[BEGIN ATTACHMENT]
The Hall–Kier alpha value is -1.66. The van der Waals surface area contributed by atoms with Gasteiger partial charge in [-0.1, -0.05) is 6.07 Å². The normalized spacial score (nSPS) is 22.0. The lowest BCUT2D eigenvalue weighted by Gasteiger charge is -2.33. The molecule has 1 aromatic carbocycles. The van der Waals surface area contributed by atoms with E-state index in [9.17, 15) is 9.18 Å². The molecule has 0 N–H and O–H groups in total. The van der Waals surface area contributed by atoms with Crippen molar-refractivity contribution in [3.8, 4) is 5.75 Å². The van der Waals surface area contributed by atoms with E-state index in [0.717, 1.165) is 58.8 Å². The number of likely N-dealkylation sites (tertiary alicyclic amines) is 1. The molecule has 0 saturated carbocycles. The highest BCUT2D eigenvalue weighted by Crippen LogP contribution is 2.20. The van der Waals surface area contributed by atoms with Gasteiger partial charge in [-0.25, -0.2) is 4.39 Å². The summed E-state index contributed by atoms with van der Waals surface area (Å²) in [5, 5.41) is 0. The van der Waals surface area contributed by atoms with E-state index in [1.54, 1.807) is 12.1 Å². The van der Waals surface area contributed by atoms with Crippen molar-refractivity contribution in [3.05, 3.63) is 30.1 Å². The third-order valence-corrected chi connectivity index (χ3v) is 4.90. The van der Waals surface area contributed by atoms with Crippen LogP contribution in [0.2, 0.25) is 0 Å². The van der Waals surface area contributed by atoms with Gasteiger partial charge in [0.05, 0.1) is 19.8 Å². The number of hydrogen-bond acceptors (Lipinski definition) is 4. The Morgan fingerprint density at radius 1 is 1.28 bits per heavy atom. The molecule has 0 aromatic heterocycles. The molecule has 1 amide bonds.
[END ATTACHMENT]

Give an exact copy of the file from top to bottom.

The Hall–Kier alpha value is -1.66. The van der Waals surface area contributed by atoms with Gasteiger partial charge in [-0.1, -0.05) is 6.07 Å². The normalized spacial score (nSPS) is 22.0. The lowest BCUT2D eigenvalue weighted by Gasteiger charge is -2.33. The molecule has 1 aromatic carbocycles. The van der Waals surface area contributed by atoms with E-state index in [9.17, 15) is 9.18 Å². The molecule has 0 N–H and O–H groups in total. The van der Waals surface area contributed by atoms with Crippen molar-refractivity contribution in [3.8, 4) is 5.75 Å². The van der Waals surface area contributed by atoms with E-state index in [0.717, 1.165) is 58.8 Å². The number of likely N-dealkylation sites (tertiary alicyclic amines) is 1. The molecule has 0 saturated carbocycles. The highest BCUT2D eigenvalue weighted by Crippen LogP contribution is 2.20. The van der Waals surface area contributed by atoms with Gasteiger partial charge in [-0.25, -0.2) is 4.39 Å². The summed E-state index contributed by atoms with van der Waals surface area (Å²) in [5, 5.41) is 0. The van der Waals surface area contributed by atoms with E-state index in [1.54, 1.807) is 12.1 Å². The van der Waals surface area contributed by atoms with Crippen molar-refractivity contribution in [3.05, 3.63) is 30.1 Å². The third-order valence-corrected chi connectivity index (χ3v) is 4.90. The van der Waals surface area contributed by atoms with Crippen LogP contribution in [0.2, 0.25) is 0 Å². The van der Waals surface area contributed by atoms with Gasteiger partial charge in [0.05, 0.1) is 19.8 Å². The number of hydrogen-bond acceptors (Lipinski definition) is 4. The Morgan fingerprint density at radius 1 is 1.28 bits per heavy atom. The molecule has 0 aromatic heterocycles. The molecule has 1 amide bonds.